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Recovery and Resilience

Thu, Oct 27, 2022    2pm

Recovery and Resilience: Lessons in housing and community-led adaptation from San Juan to New York City


This event invites students, faculty and affiliates to join us for round table reflections from the field and practice on housing, recovery, climate resilience and community-led strategies. This round table will be moderated by Hugo Sarmiento, assistant professor in urban planning at GSAPP, and Elizabeth Alvarez, doctoral student in urban planning at GSAPP. It features University of Puerto Rico, Rio Piedras faculty members Lyvia Rodriguez and Raul Santiago in conversation with Victoria Sanders from the New York City Environmental Justice Alliance, Dariella Rodriguez from the THE POINT Community Development Corporation, GSAPP Adjunct Assistant Professor Deborah Helaine Morris, and Paul Gallay from Columbia Climate School’s Center for Sustainable Urban Development.


We welcome our speakers and thank them for facilitating the timely discussion.

  • Lyvia Rodriguez has served as the executive director of the ENLACE Project, a community-led initiative to restore Caño Martín Peña, a polluted channel of water in San Juan, Puerto Rico, and respect the dignity and rights of the people who live nearby.

  • Raúl Santiago-Bartolomei is Assistant Professor at the Graduate School of Planning of the University of Puerto Rico-Río Piedras and a Research Fellow at CNE. He has a Ph.D. in Urban Planning and Development from the University of Southern California (USC). His research interests lie in the intersection between institutional change, social networks, and economic development, and how these relate to urban change.

  • Dariella Rodriguez is Director of Community Development at The Point, a Community Development Corporation dedicated to youth development and the cultural and economic revitalization of the Hunts Point section of the South Bronx. Celebrating over 20 years of service, THE POINT offers a multi-faceted approach to asset-based community development.

  • Victoria Sanders is the Research Analyst at the NYC Environmental Justice Alliance (NYC-EJA). Founded in 1991, the New York City Environmental Justice Alliance (NYC-EJA) is a non-profit, 501©3 citywide membership network linking grassroots organizations from low-income neighborhoods and communities of color in their struggle for environmental justice. NYC-EJA empowers its member organizations to advocate for improved environmental conditions and against inequitable environmental burdens by the coordination of campaigns designed to inform City and State policies.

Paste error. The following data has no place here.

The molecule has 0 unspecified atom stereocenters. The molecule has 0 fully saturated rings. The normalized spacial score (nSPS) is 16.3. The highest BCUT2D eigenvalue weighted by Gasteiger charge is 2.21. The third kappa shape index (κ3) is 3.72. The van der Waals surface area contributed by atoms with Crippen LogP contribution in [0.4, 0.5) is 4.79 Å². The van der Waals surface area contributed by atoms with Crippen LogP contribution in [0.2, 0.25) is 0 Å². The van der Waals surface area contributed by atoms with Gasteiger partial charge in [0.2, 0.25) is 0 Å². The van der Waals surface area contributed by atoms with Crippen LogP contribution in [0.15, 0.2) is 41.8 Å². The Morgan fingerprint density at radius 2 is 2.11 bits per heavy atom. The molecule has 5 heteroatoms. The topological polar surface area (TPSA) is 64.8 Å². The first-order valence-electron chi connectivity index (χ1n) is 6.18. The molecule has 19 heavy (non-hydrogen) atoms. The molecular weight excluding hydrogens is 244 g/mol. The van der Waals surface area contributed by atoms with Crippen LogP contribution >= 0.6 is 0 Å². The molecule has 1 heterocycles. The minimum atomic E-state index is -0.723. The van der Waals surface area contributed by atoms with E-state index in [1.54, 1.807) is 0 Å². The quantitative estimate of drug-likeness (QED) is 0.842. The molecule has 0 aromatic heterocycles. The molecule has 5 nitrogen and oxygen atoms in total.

• Paul Gallay is an attorney and educator, who has worked to promote the sustainability of human and natural communities since 1987, when he left the private practice of law and joined the New York State Attorney General’s environmental protection bureau. Before joining the Earth Institute in 2018, his trajectory includes serving New York’s Department of Environmental Conservation, as well as being part of the land conservation movement for a decade before serving as president of Riverkeeper, New York’s Clean Water Advocate, from July 2010 to June 2021.

  • Deborah Helaine Morris is an urban planner, urban designer, and Adjunct Assistant Professor at Columbia GSAPP. Her work centers at the nexus of climate adaptation and social equity: more specifically, on how cities manage housing opportunity in geographies facing substantial physical risk. She advises communities and non-profits in how to incorporate climate risk and resiliency initiatives into community development and revitalization plans. Deborah has extensive experience in public administration, disaster recovery initiatives spanning from 9/11 through COVID-19, and the facilitation of climate change adaptation in affordable housing. In her recent practice in public service, as the Executive Director of Resiliency Policy, Planning, and Acquisitions at the New York City Department of Housing Preservation and Development, Deborah created a new team, focused on the development of programs to lead aggressive climate change adaption in affordable housing including the recovery of housing damaged by Hurricane Sandy; climate-risk focused community planning initiatives; and the management of a property buyout program.


The roundtable is sponsored by the Center For Sustainable Urban Development, the Environmental Justice and Climate Just Cities Network, the Coastal Resilience Network and the Institute of Latin American Studies (ILAS) at Columbia University.


For information regarding directions and accessibility, please visit The Forum website.